Chart: Generous Colleges That Claim to Admit Only on Merit

Forty-six schools say they are “need-blind” in admissions and give enough aid to “meet full need.”

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Just 46 colleges say they meet the full financial needs of all of their students with aid and admit students solely on qualifications, without considering how much aid the student needs. There are some caveats: Each of these schools calculates an applicant's need for financial aid differently. In addition, these schools typically apply these generous policies only to U.S. citizens who are admitted by April 15. (Many of these schools reject or offer less aid to all but the most outstanding needy international and wait-listed applicants.)

What makes these colleges unusual? Public colleges, for example, are similarly "need-blind" and admit students solely based on their qualifications. However, all but the three public colleges on this list say they can't afford to provide all students with all the financial aid they need.

Some other private colleges have generous "meet full needs" financial aid policies but say they sometimes do reject qualified students who need more aid than the college can afford.

As the chart below shows, many "need-blind" colleges with generous-sounding aid policies still end up enrolling very few low-income students.

[Related story: Do Colleges Discriminate Against Aid Applicants?]

Still, this list can help low- and middle-income students identify colleges that are more likely to provide sufficient financial aid.

Some of the generous but "need-aware" schools actually enroll more low-income students than the schools on this list that claim to be "need blind."

[Related story: More Lists and Tools for Finding Generous or Low-Cost Schools]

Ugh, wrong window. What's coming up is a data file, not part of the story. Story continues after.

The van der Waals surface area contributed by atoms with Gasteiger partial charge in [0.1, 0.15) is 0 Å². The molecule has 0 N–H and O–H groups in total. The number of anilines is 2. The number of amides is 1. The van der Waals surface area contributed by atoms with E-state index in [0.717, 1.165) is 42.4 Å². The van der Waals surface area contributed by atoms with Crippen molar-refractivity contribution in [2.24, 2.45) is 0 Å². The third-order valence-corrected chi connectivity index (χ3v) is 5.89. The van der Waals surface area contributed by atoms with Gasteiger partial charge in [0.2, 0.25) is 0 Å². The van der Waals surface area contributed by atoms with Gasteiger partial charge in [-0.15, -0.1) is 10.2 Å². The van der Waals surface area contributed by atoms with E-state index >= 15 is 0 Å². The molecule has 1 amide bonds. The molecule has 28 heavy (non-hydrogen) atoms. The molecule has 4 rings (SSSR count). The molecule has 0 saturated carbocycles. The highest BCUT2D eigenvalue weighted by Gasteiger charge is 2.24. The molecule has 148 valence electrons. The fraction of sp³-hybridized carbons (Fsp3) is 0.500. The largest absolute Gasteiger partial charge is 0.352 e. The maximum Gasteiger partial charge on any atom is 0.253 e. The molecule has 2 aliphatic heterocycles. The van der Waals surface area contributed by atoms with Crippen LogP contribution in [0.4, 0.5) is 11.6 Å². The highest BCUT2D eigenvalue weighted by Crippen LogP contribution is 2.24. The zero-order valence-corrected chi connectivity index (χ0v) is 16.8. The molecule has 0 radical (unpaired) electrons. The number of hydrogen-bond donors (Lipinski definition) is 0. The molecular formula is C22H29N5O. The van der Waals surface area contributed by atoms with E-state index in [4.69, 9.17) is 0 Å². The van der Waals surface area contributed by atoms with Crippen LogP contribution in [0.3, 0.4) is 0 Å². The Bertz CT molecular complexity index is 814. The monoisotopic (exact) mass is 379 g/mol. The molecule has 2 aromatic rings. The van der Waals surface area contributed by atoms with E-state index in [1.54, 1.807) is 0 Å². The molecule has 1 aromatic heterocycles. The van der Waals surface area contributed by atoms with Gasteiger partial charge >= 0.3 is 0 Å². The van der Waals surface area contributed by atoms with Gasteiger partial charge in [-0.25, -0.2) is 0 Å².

Generous colleges that say they don't consider a student's financial need when deciding on admissions

College State % of students receiving Pell Grants in 2007-08* Acceptance
Rate
Yield (% of all admitted students who enroll) % of fall 2008 freshmen in top tenth of their high school graduating class
Salem College NC 49% 59% 47% 36%
Adrian College MI 30% 58% 22% 24%
SUNY College of Environmental Science and Forestry NY 30% 48% 41% 25%
Thomas Aquinas College CA 20% 64% 69% 75%
Amherst College MA 18% 15% 38% 79%
Wabash College IN 18% 49% 38% 31%
Barnard College NY 18% 29% 47% 74%
Columbia University NY 17% 10% 60% 94%
Williams College MA 15% 17% 42% 87%
Massachusetts Institute of Technology MA 15% 12% 66% 97%
University of North Carolina–Chapel Hill NC 15% 34% 53% 79%
Dartmouth College NH 15% 13% 49% 90%
Harvard University MA 14% 8% 76% 95%
Wellesley College MA 14% 36% 41% 76%
Cornell University NY 14% 21% 46% 88%
Emory University GA 14% 27% 28% 88%
Stanford University CA 13% 9% 71% 92%
Bowdoin College ME 13% 19% 44% 82%
University of Chicago IL 13% 28% 38% 86%
Pomona College CA 13% 16% 39% 86%
Harvey Mudd College CA 13% 31% 26% 95%
College of the Holy Cross MA 12% 34% 30% 61%
Grinnell College IA 12% 43% 34% 64%
St. Olaf College MN 12% 59% 35% 59%
Wesleyan University CT 12% 27% 32% 65%
Brown University RI 12% 14% 55% 93%
Vanderbilt University TN 12% 25% 37% 84%
Swarthmore College PA 12% 16% 39% 87%
California Institute of Technology CA 12% 17% 34% 97%
Haverford College PA 11% 27% 37% 91%
Hamilton College NY 11% 28% 32% 76%
Claremont McKenna College CA 11% 19% 40% 85%
Boston College MA 11% 26% 27% 80%
University of Richmond VA 11% 32% 29% 58%
Rice University TX 11% 23% 35% 85%
University of Pennsylvania PA 11% 17% 63% 99%
Vassar College NY 11% 25% 35% 70%
Northwestern University IL 10% 26% 32% 85%
Duke University NC 10% 22% 40% 90%
Georgetown University DC 10% 19% 45% 93%
Princeton University NJ 10% 10% 59% 97%
Yale University CT 10% 9% 68% 97%
Middlebury College VT 10% 17% 44% 86%
University of Notre Dame IN 9% 27% 54% 87%
University of Virginia VA 8% 37% 48% 88%
Davidson College NC 7% 26% 43% 81%
Average   14% 27% 44% 79%
* Generally awarded to students from families earning less than about $45,000/year

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